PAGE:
A faith commune located in the Ontario Highlands seems the least likely setting for a potential homicide. Yet members and visitors alike grappling with shady pasts and gripping present temptations make the possibility a much more likely scenario. Join Inspector Bevyn Jones, former monk, in Davyd Gosselin’s murder mystery Murder at Matins in determining the truth of a priest’s drowning at midnight. I’ve given Davyd’s book 4 out of 5 stars. His weaving of red herrings, dropping of clues, and honest canvassing of the human condition made this an intriguing, beginning of the year read.
Following in the great Agatha Christie’s footsteps and many other murder mystery authors, Davyd arranges a wide variety of personalities and possible motives amongst a large cast of possible suspects. Some of these characters are members of the faith commune, and others are people from the surrounding area who are acquainted or friends with the members. Almost every one of them is suspicious, hence the fun scattering of red herrings throughout the story. Brother Bob and Chad were the first and obvious choices because of their irritability and lack of empathy toward most of the other characters. They were quickly substituted with MacLean and Lena, the couple who run the faith commune, because an undercover Brother Johnathan was looking into MacLean’s underhanded financial dealings. As for Lena, her sexual temptations didn’t paint her in the most trustworthy light. One or two others followed as possible suspects before the finale was finally revealed and the true perpetrator(s) were brought to justice.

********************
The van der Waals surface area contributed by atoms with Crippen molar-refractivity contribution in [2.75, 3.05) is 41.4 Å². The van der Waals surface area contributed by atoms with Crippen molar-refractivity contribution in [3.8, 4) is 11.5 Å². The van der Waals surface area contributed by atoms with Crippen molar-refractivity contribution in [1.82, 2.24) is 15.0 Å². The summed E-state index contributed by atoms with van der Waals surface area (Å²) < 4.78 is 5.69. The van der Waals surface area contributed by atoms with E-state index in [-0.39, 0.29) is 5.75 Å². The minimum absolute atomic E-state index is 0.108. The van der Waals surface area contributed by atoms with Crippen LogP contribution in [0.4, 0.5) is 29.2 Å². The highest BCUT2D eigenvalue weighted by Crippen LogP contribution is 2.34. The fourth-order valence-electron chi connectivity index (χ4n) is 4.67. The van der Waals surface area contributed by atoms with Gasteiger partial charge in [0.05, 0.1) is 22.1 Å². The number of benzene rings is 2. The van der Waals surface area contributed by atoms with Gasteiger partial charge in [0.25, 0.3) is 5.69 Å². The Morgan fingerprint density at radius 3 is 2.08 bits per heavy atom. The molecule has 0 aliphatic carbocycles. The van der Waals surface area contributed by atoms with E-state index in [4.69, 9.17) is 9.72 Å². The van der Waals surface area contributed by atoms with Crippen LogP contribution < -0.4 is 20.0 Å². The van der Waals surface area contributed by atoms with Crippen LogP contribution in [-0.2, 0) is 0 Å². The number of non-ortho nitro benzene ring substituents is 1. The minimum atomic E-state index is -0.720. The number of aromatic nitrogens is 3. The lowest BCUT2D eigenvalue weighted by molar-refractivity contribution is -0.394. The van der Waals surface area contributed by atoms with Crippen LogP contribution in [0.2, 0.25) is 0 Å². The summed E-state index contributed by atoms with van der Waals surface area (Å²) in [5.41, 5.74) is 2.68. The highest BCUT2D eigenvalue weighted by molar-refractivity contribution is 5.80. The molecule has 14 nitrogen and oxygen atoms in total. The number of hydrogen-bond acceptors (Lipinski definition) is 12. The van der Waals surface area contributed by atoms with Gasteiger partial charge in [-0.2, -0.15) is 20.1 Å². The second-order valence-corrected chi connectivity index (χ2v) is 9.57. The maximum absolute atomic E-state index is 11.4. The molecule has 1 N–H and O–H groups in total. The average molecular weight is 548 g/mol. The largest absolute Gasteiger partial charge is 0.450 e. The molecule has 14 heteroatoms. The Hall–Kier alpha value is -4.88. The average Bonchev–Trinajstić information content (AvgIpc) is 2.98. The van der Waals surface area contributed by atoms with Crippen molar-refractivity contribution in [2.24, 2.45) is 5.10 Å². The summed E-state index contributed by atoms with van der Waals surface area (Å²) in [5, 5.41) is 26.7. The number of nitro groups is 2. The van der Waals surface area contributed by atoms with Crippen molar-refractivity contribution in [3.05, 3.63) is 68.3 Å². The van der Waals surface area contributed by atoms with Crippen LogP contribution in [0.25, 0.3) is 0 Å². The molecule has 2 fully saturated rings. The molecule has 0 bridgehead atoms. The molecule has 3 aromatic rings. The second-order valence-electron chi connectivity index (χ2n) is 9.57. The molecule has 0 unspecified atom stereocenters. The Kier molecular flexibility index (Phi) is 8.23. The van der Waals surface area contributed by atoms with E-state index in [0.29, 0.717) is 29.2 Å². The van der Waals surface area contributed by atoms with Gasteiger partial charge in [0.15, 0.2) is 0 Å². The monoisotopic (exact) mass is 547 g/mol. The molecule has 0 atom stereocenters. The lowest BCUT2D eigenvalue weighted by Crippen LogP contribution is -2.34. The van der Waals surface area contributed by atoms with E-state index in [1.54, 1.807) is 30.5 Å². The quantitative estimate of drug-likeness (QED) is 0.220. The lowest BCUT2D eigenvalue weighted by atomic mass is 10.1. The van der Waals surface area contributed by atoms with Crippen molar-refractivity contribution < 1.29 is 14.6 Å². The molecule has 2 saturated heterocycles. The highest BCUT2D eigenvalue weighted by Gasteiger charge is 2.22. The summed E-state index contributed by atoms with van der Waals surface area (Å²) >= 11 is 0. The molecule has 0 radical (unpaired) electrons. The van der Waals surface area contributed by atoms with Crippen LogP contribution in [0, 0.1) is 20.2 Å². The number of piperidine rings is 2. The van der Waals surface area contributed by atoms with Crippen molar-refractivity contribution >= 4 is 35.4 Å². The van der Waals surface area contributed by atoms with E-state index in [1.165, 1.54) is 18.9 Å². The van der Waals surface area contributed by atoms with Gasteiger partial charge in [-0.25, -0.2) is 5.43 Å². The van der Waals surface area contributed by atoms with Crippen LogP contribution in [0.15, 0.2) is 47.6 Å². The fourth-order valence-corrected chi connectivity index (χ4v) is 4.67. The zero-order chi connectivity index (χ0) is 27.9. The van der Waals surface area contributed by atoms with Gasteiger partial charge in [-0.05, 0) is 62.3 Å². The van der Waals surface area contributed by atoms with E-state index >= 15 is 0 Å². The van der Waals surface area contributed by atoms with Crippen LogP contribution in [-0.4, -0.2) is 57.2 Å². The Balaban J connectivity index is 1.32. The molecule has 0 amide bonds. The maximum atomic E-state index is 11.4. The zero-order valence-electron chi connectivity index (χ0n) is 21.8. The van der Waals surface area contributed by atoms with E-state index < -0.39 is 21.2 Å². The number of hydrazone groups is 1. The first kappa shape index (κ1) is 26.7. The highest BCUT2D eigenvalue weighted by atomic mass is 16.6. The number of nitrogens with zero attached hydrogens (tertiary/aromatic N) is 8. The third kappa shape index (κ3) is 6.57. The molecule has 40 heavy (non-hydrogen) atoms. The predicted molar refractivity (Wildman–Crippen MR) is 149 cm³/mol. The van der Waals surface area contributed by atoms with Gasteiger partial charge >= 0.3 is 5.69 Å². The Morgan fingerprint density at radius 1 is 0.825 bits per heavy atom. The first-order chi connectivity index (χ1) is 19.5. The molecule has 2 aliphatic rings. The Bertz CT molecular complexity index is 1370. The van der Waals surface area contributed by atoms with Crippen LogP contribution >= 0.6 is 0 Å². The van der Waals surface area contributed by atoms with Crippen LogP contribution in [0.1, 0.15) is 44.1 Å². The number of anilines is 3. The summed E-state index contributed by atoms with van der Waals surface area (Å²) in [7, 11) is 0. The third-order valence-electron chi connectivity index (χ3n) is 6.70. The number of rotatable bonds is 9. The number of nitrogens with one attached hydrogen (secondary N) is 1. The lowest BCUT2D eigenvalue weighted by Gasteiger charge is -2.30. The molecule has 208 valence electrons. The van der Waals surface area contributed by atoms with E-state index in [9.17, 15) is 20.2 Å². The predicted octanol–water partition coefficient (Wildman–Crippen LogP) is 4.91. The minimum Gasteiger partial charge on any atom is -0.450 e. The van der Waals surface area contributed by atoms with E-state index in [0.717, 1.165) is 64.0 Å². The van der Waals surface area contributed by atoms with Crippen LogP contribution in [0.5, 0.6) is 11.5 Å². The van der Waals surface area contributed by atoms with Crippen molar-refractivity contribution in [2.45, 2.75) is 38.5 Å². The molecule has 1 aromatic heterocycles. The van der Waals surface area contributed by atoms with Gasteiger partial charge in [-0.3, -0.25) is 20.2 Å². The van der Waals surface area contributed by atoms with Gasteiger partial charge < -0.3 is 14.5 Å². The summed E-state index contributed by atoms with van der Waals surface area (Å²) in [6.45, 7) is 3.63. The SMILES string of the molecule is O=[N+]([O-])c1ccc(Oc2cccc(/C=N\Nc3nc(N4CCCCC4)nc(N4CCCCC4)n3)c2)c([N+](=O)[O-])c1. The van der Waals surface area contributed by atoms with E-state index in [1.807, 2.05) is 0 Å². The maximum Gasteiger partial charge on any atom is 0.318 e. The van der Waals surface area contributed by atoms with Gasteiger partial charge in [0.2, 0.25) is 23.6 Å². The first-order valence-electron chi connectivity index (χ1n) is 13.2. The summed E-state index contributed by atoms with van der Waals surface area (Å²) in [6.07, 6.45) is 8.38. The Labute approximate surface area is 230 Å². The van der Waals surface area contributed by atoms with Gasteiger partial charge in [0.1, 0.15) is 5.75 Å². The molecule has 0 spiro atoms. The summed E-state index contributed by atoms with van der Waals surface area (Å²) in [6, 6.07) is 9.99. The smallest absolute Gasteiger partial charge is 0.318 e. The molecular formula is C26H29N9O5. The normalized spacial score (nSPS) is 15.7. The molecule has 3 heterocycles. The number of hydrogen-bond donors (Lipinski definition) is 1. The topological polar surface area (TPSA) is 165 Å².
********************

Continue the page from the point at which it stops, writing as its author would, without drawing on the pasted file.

Another fun aspect of the book was the way Davyd dropped his clues. At first, it seems erratic without much sense, but the reader soon sees how many of the clues tie together. Slowly, a larger portion of the night in question is unshaded throughout the book while still leaving enough unanswered to surprise the reader when Inspector Bevyn Jones announces who killed the commune priest. The book was well paced because of the craft and care the author took in planting his clues.
Finally, a strong proponent of this book is how colourful much of the supporting cast was. A large part of their colour was due to the histories, motives, and temptations that the author fleshed out. These descriptions weren’t extraneous in the least. They were relevant to the story at hand. They never stole the spotlight from the pacing of the murder mystery. They were always written in short, snappy paragraphs that added depth the moment they were most useful or needed.
Overall, I enjoyed Davyd’s book. It gave me a nostalgic feeling as it brought me back to my teen years when I greedily consumed Agatha Christie’s works. There were a couple of reasons why it didn’t make it to 5 stars. First, they were several times during dialogue when it wasn’t clear which character was speaking. These moments of unclarity didn’t last long. However, there were enough that my confusion sometimes overcame my grasp of the story at hand. Second, though the supporting cast was a delight to dive into, Inspector Bevyn Jones and his ex-fiance detective weren’t as interesting despite their being the main characters. I believe a greater fleshing out of these main characters would make the story even stronger. It could be because I dove into the series starting with the second book instead of the first. A strong supporting cast, crafty red herrings, and good pacing make this an enjoyable, easy to read in one week book. You can purchase a copy on Amazon.
To hear from the author himself about his works and his writer’s process (I also share my own), watch our interview here.